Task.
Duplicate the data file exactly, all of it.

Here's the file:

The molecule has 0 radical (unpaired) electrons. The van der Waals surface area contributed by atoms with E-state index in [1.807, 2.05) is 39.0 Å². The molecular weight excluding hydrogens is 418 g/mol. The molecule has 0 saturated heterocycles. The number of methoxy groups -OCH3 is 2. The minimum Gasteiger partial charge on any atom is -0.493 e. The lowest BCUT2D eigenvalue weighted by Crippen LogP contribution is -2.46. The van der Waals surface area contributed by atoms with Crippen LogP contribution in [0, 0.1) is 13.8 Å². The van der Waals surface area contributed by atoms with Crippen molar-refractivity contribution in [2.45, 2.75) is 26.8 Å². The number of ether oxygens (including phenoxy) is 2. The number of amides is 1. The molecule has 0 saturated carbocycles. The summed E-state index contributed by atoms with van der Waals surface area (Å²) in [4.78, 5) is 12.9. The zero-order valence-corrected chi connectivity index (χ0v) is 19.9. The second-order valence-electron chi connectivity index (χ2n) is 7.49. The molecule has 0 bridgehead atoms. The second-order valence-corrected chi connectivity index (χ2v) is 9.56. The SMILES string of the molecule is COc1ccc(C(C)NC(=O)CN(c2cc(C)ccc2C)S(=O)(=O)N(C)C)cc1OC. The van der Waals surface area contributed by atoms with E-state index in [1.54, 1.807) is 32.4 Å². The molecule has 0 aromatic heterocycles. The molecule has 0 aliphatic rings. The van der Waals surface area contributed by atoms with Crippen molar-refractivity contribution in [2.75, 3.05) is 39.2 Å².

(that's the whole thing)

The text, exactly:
The molecule has 0 radical (unpaired) electrons. The van der Waals surface area contributed by atoms with E-state index in [1.807, 2.05) is 39.0 Å². The molecular weight excluding hydrogens is 418 g/mol. The molecule has 0 saturated heterocycles. The number of methoxy groups -OCH3 is 2. The minimum Gasteiger partial charge on any atom is -0.493 e. The lowest BCUT2D eigenvalue weighted by Crippen LogP contribution is -2.46. The van der Waals surface area contributed by atoms with Crippen LogP contribution in [0, 0.1) is 13.8 Å². The van der Waals surface area contributed by atoms with Crippen molar-refractivity contribution in [2.45, 2.75) is 26.8 Å². The number of ether oxygens (including phenoxy) is 2. The number of amides is 1. The molecule has 0 saturated carbocycles. The summed E-state index contributed by atoms with van der Waals surface area (Å²) in [4.78, 5) is 12.9. The zero-order valence-corrected chi connectivity index (χ0v) is 19.9. The second-order valence-electron chi connectivity index (χ2n) is 7.49. The molecule has 0 bridgehead atoms. The second-order valence-corrected chi connectivity index (χ2v) is 9.56. The SMILES string of the molecule is COc1ccc(C(C)NC(=O)CN(c2cc(C)ccc2C)S(=O)(=O)N(C)C)cc1OC. The van der Waals surface area contributed by atoms with E-state index in [1.54, 1.807) is 32.4 Å². The molecule has 0 aromatic heterocycles. The molecule has 0 aliphatic rings. The van der Waals surface area contributed by atoms with Crippen molar-refractivity contribution in [2.75, 3.05) is 39.2 Å².